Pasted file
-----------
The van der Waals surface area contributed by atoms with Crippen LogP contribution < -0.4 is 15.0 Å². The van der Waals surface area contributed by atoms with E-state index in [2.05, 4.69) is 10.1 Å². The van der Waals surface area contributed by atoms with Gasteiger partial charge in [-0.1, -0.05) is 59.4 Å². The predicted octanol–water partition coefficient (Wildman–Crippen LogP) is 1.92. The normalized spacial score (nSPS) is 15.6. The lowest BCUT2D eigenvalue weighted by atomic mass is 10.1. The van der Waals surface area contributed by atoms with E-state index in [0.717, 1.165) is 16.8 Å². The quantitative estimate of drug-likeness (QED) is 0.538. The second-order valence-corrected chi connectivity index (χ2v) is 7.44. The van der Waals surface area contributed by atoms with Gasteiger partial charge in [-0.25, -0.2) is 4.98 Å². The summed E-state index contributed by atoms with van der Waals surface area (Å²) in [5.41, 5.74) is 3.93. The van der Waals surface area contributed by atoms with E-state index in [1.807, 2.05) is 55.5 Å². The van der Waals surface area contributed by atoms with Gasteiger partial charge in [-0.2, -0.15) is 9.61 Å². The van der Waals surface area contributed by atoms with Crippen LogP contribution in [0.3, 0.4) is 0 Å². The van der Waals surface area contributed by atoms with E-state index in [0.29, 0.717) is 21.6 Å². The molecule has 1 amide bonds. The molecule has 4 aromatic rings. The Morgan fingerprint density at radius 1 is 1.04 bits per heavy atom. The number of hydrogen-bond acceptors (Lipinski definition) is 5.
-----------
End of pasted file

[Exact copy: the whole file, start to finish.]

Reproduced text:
The van der Waals surface area contributed by atoms with Crippen LogP contribution < -0.4 is 15.0 Å². The van der Waals surface area contributed by atoms with E-state index in [2.05, 4.69) is 10.1 Å². The van der Waals surface area contributed by atoms with Gasteiger partial charge in [-0.1, -0.05) is 59.4 Å². The predicted octanol–water partition coefficient (Wildman–Crippen LogP) is 1.92. The normalized spacial score (nSPS) is 15.6. The lowest BCUT2D eigenvalue weighted by atomic mass is 10.1. The van der Waals surface area contributed by atoms with E-state index in [0.717, 1.165) is 16.8 Å². The quantitative estimate of drug-likeness (QED) is 0.538. The second-order valence-corrected chi connectivity index (χ2v) is 7.44. The van der Waals surface area contributed by atoms with Gasteiger partial charge in [-0.25, -0.2) is 4.98 Å². The summed E-state index contributed by atoms with van der Waals surface area (Å²) in [5.41, 5.74) is 3.93. The van der Waals surface area contributed by atoms with E-state index in [1.807, 2.05) is 55.5 Å². The van der Waals surface area contributed by atoms with Gasteiger partial charge in [-0.2, -0.15) is 9.61 Å². The van der Waals surface area contributed by atoms with Crippen LogP contribution in [0.3, 0.4) is 0 Å². The van der Waals surface area contributed by atoms with E-state index in [0.29, 0.717) is 21.6 Å². The molecule has 1 amide bonds. The molecule has 4 aromatic rings. The Morgan fingerprint density at radius 1 is 1.04 bits per heavy atom. The number of hydrogen-bond acceptors (Lipinski definition) is 5.